• Noel Smith & Leo Capalleja

The Hidden Risk in Holding to Expiration

In the context of options strategies, while it is true that by covering early we reduce potential profit, we can dramatically increase our chances of long-term survival.


Often investors base their decisions on summary statistics such as expected return and standard deviation of returns. They assume that these statistics can provide a complete picture of risk/return and often fail to consider the effects of tail risk. These oversights can lead to dramatic draw-downs which can be extremely difficult to recover from. One real-world example of this is holding options too close to expiration.


Orange or Blue?


Consider the following scenario: An investor is given the choice to allocate capital to one of two strategies, named Orange and Blue. Both are options strategies with the main difference being that in Orange, options are held to expiration while in Blue, options are covered early.


Return distributions of two strategies that have the same mean and standard deviation but have different medians and tail risks.
Return distributions for Orange and Blue strategies. The strategies have the same mean and standard deviation but have different medians and tail risks.

Both strategies have the same expected daily return and the same standard deviation. However, Orange has a higher median return (nearly 10 times that of Blue) and a lower probability of loss on any given day (37% versus Blue’s 49%). An investor, armed with only this information, might reasonably choose to allocate to Orange.


Suppose the investor were then provided with a detailed daily payoff distribution of the strategies as seen above. We can see that Orange indeed has a higher median return but at the cost of significantly higher tail risk. Should this new information influence the investor’s decision?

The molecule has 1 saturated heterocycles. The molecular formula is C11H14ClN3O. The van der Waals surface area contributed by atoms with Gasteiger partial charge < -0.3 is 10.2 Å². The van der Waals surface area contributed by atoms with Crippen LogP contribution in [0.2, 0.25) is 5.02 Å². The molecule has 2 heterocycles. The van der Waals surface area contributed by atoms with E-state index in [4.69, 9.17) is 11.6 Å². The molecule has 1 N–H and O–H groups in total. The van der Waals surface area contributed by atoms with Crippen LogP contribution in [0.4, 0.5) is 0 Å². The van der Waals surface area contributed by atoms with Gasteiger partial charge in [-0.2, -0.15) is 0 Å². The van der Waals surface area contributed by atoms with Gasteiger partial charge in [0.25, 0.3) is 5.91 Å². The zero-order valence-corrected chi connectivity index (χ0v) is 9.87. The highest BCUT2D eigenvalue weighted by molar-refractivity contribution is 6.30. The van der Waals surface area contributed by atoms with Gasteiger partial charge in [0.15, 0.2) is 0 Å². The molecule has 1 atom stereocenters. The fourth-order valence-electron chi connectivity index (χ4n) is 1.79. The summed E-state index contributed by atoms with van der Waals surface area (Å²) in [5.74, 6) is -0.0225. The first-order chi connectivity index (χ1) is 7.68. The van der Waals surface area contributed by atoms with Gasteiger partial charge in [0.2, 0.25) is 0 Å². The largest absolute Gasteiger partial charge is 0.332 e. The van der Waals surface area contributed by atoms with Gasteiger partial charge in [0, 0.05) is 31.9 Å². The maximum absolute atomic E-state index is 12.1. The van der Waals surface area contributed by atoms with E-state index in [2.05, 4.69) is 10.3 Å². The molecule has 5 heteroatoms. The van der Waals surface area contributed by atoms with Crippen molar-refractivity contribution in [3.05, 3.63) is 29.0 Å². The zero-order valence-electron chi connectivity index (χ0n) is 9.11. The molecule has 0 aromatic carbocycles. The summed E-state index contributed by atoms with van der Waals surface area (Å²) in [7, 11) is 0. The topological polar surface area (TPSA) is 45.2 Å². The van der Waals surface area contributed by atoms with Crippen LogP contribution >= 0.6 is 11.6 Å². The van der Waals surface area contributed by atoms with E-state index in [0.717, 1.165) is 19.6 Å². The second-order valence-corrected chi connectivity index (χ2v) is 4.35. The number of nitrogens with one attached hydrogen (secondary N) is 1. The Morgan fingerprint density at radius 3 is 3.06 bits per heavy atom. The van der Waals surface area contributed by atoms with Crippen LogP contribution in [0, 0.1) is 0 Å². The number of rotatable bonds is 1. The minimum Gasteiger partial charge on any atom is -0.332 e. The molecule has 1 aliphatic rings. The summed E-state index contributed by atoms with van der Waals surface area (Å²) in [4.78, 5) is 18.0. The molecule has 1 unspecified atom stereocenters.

Running Simulations


To investigate this further, we simulate Orange and Blue one thousand times each for a time frame of 20 years. For such a time frame, it is important to consider the influence of human psyche and fear on investment allocation. Therefore, we make the simple assumption that investors will not realistically tolerate draw-downs of more than 50% as these are extremely difficult to recover from.


With these simulation results, below, we can see the glaring weakness of Orange – it is almost 5 times more likely to experience a devastating 50% draw-down than Blue. While calculated risks are a cornerstone of savvy investing, “betting the farm” for a few extra points should never be considered a worthy trade-off. Worse yet is to unknowingly enter this scenario.


Simulation results for two strategies with the same mean and standard deviation but different return distribution shapes.
Simulation results for Orange and Blue strategies. The shaded areas represent 1,000 iteration paths over 20 years. Iterations that experience a draw-down of greater than 50% are knocked out.

Conclusion


In the context of options strategies, while it is true that by covering early we reduce potential profit, we can dramatically increase our chances of long-term survival. As a short options position starts to decay at a non-linear rate, it is overall less risky to cover or roll the position. In practice, this usually starts to occur about 2 or 3 weeks prior to expiration. The added theta profit as expiration approaches can lure yield-seeking investors to hold positions for too long, allowing gamma exposure to explode. At this point, the position greatly increases in risk as any short-term shocks will force out-sized delta-hedging activity.

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